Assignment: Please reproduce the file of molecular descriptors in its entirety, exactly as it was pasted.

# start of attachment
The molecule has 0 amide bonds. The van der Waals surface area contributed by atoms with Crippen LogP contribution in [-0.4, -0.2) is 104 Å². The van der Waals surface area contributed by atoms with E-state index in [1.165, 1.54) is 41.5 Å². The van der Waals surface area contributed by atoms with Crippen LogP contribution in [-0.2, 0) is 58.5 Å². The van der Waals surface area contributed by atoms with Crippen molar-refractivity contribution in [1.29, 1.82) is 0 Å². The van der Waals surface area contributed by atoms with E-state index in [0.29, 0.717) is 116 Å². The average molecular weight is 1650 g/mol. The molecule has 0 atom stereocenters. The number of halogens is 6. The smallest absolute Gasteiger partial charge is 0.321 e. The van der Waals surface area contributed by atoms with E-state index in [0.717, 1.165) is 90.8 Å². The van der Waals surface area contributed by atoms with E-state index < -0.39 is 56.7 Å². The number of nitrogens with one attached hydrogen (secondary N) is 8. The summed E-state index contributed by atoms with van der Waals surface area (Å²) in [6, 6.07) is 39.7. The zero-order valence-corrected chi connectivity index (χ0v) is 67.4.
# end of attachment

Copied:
The molecule has 0 amide bonds. The van der Waals surface area contributed by atoms with Crippen LogP contribution in [-0.4, -0.2) is 104 Å². The van der Waals surface area contributed by atoms with E-state index in [1.165, 1.54) is 41.5 Å². The van der Waals surface area contributed by atoms with Crippen LogP contribution in [-0.2, 0) is 58.5 Å². The van der Waals surface area contributed by atoms with Crippen molar-refractivity contribution in [1.29, 1.82) is 0 Å². The van der Waals surface area contributed by atoms with E-state index in [0.29, 0.717) is 116 Å². The average molecular weight is 1650 g/mol. The molecule has 0 atom stereocenters. The number of halogens is 6. The smallest absolute Gasteiger partial charge is 0.321 e. The van der Waals surface area contributed by atoms with E-state index in [0.717, 1.165) is 90.8 Å². The van der Waals surface area contributed by atoms with E-state index < -0.39 is 56.7 Å². The number of nitrogens with one attached hydrogen (secondary N) is 8. The summed E-state index contributed by atoms with van der Waals surface area (Å²) in [6, 6.07) is 39.7. The zero-order valence-corrected chi connectivity index (χ0v) is 67.4.